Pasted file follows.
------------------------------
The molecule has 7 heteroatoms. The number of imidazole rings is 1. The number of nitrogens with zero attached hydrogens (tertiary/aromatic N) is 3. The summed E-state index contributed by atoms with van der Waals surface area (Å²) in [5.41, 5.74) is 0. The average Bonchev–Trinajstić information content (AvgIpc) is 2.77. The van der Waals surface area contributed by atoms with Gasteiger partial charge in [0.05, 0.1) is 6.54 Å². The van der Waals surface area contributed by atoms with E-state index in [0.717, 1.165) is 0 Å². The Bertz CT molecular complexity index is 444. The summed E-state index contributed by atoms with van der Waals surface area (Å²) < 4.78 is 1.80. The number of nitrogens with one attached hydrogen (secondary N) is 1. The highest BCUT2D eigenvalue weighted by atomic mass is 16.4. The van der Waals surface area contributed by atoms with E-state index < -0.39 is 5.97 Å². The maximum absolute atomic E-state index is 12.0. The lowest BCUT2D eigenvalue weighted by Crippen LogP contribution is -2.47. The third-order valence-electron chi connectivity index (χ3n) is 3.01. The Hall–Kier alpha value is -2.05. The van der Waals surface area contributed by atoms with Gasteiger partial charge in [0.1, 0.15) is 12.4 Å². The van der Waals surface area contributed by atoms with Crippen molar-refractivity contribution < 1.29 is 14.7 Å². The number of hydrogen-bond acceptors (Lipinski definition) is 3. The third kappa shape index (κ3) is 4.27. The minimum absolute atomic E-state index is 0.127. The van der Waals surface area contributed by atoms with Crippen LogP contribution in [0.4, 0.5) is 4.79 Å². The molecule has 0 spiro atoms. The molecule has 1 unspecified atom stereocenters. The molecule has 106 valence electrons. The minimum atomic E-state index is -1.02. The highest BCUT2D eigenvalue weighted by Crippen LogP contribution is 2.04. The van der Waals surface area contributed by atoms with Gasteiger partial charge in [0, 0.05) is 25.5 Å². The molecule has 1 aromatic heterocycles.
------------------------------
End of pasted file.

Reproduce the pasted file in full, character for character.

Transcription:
The molecule has 7 heteroatoms. The number of imidazole rings is 1. The number of nitrogens with zero attached hydrogens (tertiary/aromatic N) is 3. The summed E-state index contributed by atoms with van der Waals surface area (Å²) in [5.41, 5.74) is 0. The average Bonchev–Trinajstić information content (AvgIpc) is 2.77. The van der Waals surface area contributed by atoms with Gasteiger partial charge in [0.05, 0.1) is 6.54 Å². The van der Waals surface area contributed by atoms with E-state index in [0.717, 1.165) is 0 Å². The Bertz CT molecular complexity index is 444. The summed E-state index contributed by atoms with van der Waals surface area (Å²) < 4.78 is 1.80. The number of nitrogens with one attached hydrogen (secondary N) is 1. The highest BCUT2D eigenvalue weighted by atomic mass is 16.4. The van der Waals surface area contributed by atoms with E-state index < -0.39 is 5.97 Å². The maximum absolute atomic E-state index is 12.0. The lowest BCUT2D eigenvalue weighted by Crippen LogP contribution is -2.47. The third-order valence-electron chi connectivity index (χ3n) is 3.01. The Hall–Kier alpha value is -2.05. The van der Waals surface area contributed by atoms with Gasteiger partial charge in [0.1, 0.15) is 12.4 Å². The van der Waals surface area contributed by atoms with Crippen molar-refractivity contribution < 1.29 is 14.7 Å². The number of hydrogen-bond acceptors (Lipinski definition) is 3. The third kappa shape index (κ3) is 4.27. The minimum absolute atomic E-state index is 0.127. The van der Waals surface area contributed by atoms with Crippen LogP contribution in [0.4, 0.5) is 4.79 Å². The molecule has 0 spiro atoms. The molecule has 1 unspecified atom stereocenters. The molecule has 106 valence electrons. The minimum atomic E-state index is -1.02. The highest BCUT2D eigenvalue weighted by Crippen LogP contribution is 2.04. The van der Waals surface area contributed by atoms with Gasteiger partial charge in [0, 0.05) is 25.5 Å². The molecule has 1 aromatic heterocycles.